3 Reasons Google Isn't Too Late With the Latitude API

Adam DuVander
May. 21 2010, 02:33AM EDT

When Google first launched its location-sharing service, Latitude, developers were left wondering how to access their users' data. Now, over a year later, we finally have a Latitude API. But we also have a number of other similar services that have better traction and are arguably more fully featured.

FourSquare and Gowalla have both become popular because of the experience they provide as users share their location. And each has an API, which lets developers access the location data below. And it's the data that's interesting--more users, more data.

Still, there are a few reasons I believe Google brings more than a me-too service to location-sharing:

  1. 1. Google is thinking beyond the check-in. Latitude is set up to share simple geographic coordinates. There's no finding a venue, adding a venue, or selecting a venue. FourSquare and Gowalla might say their services demonstrate engagement with a business. However, Google is thinking a step further, toward more passive location sharing. This shows in the types of applications suggested in the announcement post. And, as with most things the company does, it will solve the check-in with technology. Its new Places API can "snap-to-place." Expect this incorporated into Latitude.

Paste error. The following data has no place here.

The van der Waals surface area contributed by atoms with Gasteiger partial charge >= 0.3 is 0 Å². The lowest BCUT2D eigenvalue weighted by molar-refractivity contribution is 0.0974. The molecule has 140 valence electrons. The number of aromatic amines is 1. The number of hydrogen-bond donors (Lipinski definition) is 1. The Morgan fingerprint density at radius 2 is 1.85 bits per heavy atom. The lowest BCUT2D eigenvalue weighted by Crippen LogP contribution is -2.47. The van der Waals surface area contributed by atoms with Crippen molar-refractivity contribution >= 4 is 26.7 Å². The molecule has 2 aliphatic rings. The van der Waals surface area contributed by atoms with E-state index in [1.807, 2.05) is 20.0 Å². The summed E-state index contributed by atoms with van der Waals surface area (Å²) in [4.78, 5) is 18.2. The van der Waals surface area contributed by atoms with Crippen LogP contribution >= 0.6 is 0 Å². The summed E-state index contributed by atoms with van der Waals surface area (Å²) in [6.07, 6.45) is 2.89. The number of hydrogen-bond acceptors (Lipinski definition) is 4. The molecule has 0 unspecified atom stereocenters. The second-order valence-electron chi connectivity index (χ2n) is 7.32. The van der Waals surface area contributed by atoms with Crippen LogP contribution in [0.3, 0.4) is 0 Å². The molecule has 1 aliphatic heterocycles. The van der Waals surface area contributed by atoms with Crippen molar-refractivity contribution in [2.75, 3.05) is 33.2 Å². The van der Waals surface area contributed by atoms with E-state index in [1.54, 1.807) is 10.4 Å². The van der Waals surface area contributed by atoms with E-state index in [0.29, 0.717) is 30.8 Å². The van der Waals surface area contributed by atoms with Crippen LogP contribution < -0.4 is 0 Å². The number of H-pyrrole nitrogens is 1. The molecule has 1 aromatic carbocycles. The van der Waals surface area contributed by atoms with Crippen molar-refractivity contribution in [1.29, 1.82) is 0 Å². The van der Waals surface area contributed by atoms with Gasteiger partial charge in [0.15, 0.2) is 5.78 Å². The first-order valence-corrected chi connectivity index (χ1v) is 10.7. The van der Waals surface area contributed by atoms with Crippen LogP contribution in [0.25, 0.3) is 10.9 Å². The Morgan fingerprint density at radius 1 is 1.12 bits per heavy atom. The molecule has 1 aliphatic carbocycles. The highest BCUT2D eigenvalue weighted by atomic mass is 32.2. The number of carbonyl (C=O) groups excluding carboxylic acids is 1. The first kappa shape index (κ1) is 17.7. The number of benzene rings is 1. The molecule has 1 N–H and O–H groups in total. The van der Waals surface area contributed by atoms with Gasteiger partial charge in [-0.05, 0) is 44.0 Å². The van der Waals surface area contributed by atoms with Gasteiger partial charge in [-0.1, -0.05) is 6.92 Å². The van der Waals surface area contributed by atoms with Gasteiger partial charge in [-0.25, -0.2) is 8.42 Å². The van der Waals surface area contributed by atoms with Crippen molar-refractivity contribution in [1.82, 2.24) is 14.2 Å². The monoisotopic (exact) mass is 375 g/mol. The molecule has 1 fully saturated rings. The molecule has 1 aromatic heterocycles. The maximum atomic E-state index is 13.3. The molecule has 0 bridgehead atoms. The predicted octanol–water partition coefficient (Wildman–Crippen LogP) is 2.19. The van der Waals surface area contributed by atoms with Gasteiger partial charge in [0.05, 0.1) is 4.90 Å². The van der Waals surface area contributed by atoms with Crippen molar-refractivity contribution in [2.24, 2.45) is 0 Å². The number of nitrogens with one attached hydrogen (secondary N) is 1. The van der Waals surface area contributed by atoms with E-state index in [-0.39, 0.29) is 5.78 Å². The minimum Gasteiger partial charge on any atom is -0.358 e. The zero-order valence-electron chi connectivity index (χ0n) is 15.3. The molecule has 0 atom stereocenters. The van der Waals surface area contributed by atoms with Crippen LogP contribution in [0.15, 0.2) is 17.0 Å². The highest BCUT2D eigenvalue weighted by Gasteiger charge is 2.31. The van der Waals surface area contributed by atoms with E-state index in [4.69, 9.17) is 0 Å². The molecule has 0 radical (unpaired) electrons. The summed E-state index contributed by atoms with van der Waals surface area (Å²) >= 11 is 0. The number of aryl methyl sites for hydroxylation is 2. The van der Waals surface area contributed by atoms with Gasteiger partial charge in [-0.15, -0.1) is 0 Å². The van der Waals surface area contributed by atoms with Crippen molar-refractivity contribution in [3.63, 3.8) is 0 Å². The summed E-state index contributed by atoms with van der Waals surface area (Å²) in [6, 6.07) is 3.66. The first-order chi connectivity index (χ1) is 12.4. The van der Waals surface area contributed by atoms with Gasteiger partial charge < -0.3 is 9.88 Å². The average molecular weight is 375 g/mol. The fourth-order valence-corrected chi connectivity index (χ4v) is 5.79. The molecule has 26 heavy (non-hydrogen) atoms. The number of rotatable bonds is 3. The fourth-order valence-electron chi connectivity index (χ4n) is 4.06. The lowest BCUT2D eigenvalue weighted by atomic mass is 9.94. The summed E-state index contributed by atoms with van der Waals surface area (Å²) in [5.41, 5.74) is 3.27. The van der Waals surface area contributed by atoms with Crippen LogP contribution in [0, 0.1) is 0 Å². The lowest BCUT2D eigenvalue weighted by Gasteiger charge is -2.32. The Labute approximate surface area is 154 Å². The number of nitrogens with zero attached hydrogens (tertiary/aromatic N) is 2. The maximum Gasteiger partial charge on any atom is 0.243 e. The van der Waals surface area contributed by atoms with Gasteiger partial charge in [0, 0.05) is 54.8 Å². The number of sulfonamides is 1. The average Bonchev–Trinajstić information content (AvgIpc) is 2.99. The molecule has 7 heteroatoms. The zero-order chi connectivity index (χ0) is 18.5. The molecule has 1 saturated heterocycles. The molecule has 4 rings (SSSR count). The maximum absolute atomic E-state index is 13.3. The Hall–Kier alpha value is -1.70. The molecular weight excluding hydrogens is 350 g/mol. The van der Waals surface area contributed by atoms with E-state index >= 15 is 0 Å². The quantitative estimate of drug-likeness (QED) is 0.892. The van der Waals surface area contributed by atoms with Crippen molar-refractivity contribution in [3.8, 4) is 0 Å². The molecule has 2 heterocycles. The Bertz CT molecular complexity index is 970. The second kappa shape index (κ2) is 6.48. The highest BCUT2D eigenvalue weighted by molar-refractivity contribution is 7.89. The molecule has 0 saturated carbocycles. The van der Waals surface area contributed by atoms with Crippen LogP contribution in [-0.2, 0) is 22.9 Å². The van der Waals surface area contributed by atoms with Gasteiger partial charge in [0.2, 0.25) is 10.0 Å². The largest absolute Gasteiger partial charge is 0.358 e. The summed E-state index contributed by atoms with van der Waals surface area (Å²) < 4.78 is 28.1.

2. 2. Google is putting privacy first. When Latitude launched, I wrote that Google is opening location-sharing doors. A big player supporting location means that conversations about privacy will become more mainstream. Google's Latitude API announcement post makes clear that the users are in control of their own location data.
  3. 3. It's Google. Is there any market where the search giant doesn't have a chance? The company has a huge userbase and many have an existing social graph in place (such as GMail contacts). Despite some who are wary of giving their own data to Google, the average user is probably more likely to choose Google over a lesser-known competitor.

The API requires authentication for all commands, using OAuth. From there, applications can both read and write to the API, meaning developers could create a Latitude client and Latitude could be incorporated into apps like Check.in. A history of a user's location is also available, but only if the user has enabled the feature. Check our Google Latitude API profile for more.

While the API does not provide friend locations, Latitude has that data. The platform was released as a Labs project, so expect this and many other features added as developers provide feedback to Google.

Adam DuVander -- Adam heads developer relations at Orchestrate, a database-as-a-service company. He's spent many years analyzing APIs and developer tools. Previously he worked at SendGrid, edited ProgrammableWeb and wrote for Wired and Webmonkey. Adam is also the author of mapping API cookbook Map Scripting 101.

Comments

Comments(1)